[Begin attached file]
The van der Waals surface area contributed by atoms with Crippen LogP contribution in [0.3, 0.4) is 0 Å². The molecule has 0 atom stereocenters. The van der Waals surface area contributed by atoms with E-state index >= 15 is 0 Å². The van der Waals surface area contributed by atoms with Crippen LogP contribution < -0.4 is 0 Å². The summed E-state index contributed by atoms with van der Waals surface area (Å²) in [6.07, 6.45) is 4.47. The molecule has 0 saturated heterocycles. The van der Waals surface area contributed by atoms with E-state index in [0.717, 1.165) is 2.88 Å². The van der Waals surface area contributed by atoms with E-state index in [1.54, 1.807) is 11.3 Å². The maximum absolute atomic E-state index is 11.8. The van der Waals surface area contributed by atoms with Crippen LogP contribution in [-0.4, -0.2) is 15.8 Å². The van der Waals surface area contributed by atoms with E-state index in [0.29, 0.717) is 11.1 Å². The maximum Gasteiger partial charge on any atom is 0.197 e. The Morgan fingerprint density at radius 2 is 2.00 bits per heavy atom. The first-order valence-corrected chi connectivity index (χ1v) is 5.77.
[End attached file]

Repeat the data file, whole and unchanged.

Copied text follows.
The van der Waals surface area contributed by atoms with Crippen LogP contribution in [0.3, 0.4) is 0 Å². The molecule has 0 atom stereocenters. The van der Waals surface area contributed by atoms with E-state index >= 15 is 0 Å². The van der Waals surface area contributed by atoms with Crippen LogP contribution < -0.4 is 0 Å². The summed E-state index contributed by atoms with van der Waals surface area (Å²) in [6.07, 6.45) is 4.47. The molecule has 0 saturated heterocycles. The van der Waals surface area contributed by atoms with E-state index in [0.717, 1.165) is 2.88 Å². The van der Waals surface area contributed by atoms with E-state index in [1.54, 1.807) is 11.3 Å². The maximum absolute atomic E-state index is 11.8. The van der Waals surface area contributed by atoms with Crippen LogP contribution in [-0.4, -0.2) is 15.8 Å². The van der Waals surface area contributed by atoms with E-state index in [0.29, 0.717) is 11.1 Å². The maximum Gasteiger partial charge on any atom is 0.197 e. The Morgan fingerprint density at radius 2 is 2.00 bits per heavy atom. The first-order valence-corrected chi connectivity index (χ1v) is 5.77.